Of the GOP presidential candidates planning to attend the Iowa caucuses in January, Newt Gingrich leads rivals Mitt Romney and Texas Sen. Ron Paul 33 to 18, according to the latest ABC News/Washington Post poll.
Gingrich made a pilgrimage to New York Monday in search of an endorsement from real estate mogul and reality TV star Donald Trump, the man some say would like to be the GOP kingmaker in the 2012 race.
In an interview with CBN News Sr. Political Correspondent David Brody, Trump said he approaches endorsements like a business.
"I'm very proud of the company I've built," Trump explained. "I've taken care of a lot of people from the standpoint of education and health care and families that make a lot of money. I have many people who work for me, and I've built a great company."
"And I said, 'You know what? That's what this country needs,'" he continued. "We need somebody who has deep thinking where they can build because that's ultimately… a big version of what I do."
"And I've gotten to know the candidates, and I just want to make sure we get the right candidate. So at some point, I'll be endorsing somebody and hopefully that person will win," Trump concluded.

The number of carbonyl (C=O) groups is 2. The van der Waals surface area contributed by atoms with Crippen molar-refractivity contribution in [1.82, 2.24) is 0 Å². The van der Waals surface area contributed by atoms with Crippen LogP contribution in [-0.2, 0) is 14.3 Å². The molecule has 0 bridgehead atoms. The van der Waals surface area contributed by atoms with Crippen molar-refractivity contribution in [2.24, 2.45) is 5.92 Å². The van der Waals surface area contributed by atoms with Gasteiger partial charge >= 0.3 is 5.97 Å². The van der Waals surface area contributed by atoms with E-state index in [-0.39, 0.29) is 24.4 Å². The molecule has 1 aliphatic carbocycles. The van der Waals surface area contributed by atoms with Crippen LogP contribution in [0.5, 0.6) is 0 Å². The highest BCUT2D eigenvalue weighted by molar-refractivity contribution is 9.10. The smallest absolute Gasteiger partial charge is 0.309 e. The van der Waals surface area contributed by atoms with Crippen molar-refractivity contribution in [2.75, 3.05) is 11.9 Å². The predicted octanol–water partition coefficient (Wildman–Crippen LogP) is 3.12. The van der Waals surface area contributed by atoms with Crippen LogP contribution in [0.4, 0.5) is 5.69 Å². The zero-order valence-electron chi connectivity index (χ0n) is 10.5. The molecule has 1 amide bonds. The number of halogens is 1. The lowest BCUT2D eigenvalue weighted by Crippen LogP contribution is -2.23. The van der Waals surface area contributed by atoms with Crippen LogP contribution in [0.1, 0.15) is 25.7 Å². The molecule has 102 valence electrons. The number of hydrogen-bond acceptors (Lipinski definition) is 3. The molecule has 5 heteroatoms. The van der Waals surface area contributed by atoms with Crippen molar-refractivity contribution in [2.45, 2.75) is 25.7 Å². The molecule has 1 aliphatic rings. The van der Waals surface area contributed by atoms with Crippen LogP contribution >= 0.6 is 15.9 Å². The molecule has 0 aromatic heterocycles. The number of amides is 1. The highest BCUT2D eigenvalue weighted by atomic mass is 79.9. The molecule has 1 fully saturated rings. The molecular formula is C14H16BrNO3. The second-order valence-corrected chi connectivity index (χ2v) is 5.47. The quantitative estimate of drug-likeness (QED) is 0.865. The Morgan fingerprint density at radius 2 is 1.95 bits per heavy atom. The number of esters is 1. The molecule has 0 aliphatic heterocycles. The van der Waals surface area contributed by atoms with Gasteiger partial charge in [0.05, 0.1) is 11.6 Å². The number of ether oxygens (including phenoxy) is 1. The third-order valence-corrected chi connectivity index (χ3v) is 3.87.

Trump has also met with Romney, Texas Gov. Rick Perry and Rep. Michele Bachmann, R-Minn.
The business mogul will be moderating a debate in Iowa near the end of the month, and so far only three candidates have agreed to take part.
Dr. Charles Dunn, a professor at Regent University in Virginia Beach, Va., warns there can be a downside to playing politics with Trump.
"Trying to play the role of political pontiff and have all of these leading candidates come and kiss his ring, it is really something that I would say Republican candidates not line up and do this," Dunn cautioned.
"People don't take it seriously, so why do you want somebody hosting this debate that rank-and-file people don't take seriously?" Dunn asked.
Endorsements aside, Gingrich and the other candidates have a real challenge: With the Iowa caucuses taking place just two days after New Year's, the GOP contenders are faced with trying to get voters' attention during a very busy holiday season.